In 1950, the Yellow River irrigated a mere 800,400 hectares of farmland, today that figure has risen to 7.337 million, said Hong.

The committee predicts that by 2010, even given normal rainfall, there will be a water shortfall of 4 billion cubic meters in the Yellow River valley annually.

To alleviate acute water shortages and revitalize China's "Mother River," the central government endorsed a short-term water control plan for the Yellow River last year.

Under the scheme, a water-efficient society will be created along the river valley. This will be achieved by a massive agricultural upgrading program based on the efficient use of water. By 2010, the program will bring the proportion of water-efficient, irrigated farmland to 60 percent of the total area of irrigated land in the valley, up 20 percent.

The planned construction of the west route of the South-to-North Water Diversion Project is integral to achieving this. This west route water diversion project will cost over 300 billion yuan (US$36 billion) and is expected to transfer 17 billion cubic meters of water from rivers on the Qinghai-Tibet Plateau to the Yellow River valley.

Plans are also underway to restore vegetation that has been degraded by overgrazing and enhance water and soil conservancy in the source area of the river.

Creation of a water-efficient society, a priority among the three major measures according to water resource experts, will be based on upgrading irrigated areas and developing a compatible ecologically-friendly economy, as well as on heightening awareness of the importance of respect for nature.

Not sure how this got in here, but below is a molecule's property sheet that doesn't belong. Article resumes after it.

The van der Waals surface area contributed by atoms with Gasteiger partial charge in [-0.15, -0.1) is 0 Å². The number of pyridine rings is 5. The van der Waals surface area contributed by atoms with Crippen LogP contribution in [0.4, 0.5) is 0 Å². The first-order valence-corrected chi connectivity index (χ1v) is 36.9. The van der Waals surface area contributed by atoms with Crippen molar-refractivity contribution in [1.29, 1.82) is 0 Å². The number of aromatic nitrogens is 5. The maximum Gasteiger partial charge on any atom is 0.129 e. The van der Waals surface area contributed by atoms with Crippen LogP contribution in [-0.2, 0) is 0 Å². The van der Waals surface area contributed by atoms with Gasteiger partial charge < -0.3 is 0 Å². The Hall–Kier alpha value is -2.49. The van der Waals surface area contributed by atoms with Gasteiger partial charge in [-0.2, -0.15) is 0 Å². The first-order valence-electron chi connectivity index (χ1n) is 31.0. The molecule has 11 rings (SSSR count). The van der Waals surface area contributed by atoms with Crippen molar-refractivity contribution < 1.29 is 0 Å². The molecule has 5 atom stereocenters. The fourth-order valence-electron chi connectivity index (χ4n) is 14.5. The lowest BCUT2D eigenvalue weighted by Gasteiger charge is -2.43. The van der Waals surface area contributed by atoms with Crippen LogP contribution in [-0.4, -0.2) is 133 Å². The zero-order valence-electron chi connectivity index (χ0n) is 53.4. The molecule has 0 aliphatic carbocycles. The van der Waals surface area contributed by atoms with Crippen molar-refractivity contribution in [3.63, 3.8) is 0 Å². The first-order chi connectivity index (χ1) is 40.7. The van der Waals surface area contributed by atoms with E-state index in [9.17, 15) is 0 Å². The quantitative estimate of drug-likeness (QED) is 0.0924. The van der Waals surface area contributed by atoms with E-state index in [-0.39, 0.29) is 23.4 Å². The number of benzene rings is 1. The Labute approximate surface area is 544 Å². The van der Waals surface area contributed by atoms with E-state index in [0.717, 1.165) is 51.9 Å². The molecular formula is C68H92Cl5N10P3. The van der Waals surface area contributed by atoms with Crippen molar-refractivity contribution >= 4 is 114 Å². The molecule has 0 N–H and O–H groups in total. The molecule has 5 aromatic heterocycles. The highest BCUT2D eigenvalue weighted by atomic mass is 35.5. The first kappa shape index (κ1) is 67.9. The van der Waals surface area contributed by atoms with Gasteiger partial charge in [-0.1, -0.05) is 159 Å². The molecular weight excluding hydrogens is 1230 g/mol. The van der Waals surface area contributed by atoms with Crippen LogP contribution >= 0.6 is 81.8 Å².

Building a water-conserving society will also mean a change to the traditional ways of life for those people living on the grasslands along the upper and middle reaches of the Yellow River.

These changes, possibly painful, could eventually translate into a wonderful opportunity for economic resurgence, but at the expense of local lifestyles that have endured for more than a thousand years, said Professor Li.

Grazing on a wetland rich in water and grass is now only a beautiful childhood memory for Dopu, a 48-year-old farmer, in Gonghe County, Qinghai Province.

He has lived for more than 10 years in a permanent home. With the help of the local government, Dopu has just built a sheltered barn-yard with a bank loan of 12,000 yuan (US$1,445) to house his livestock instead of grazing them. This is one of a number of measures adopted by local people to promote plant conservation on the upper reaches of the Yellow River.

The county is poised to implement a grazing-for-grass project which entails the building of a number of permanent residential areas for former herdsmen. The aim is to encourage them to abandon grazing and instead adopt alternative methods of raising livestock, said Wu Haiqing, a local official.

If these various efforts succeed, the devastated grasslands of the county may be rejuvenated within a decade, weather permitting, said Wu.

Down in the middle reaches of the Yellow River valley, water saving efforts have been intensified.

In order to use water more efficiently, farmers in the irrigation area on the Hetao Plain, located on the big bend of the river, have reduced areas sown with wheat by 20,010 hectares and plan to cut those sown with rice by 26,680 hectares this summer.

For its part Ningxia Hui Autonomous Region on the plain is ready to bring to an end a rice growing system dating back 1,000 years and instead turn to developing animal husbandry.

(Xinhua News Agency April 22, 2003)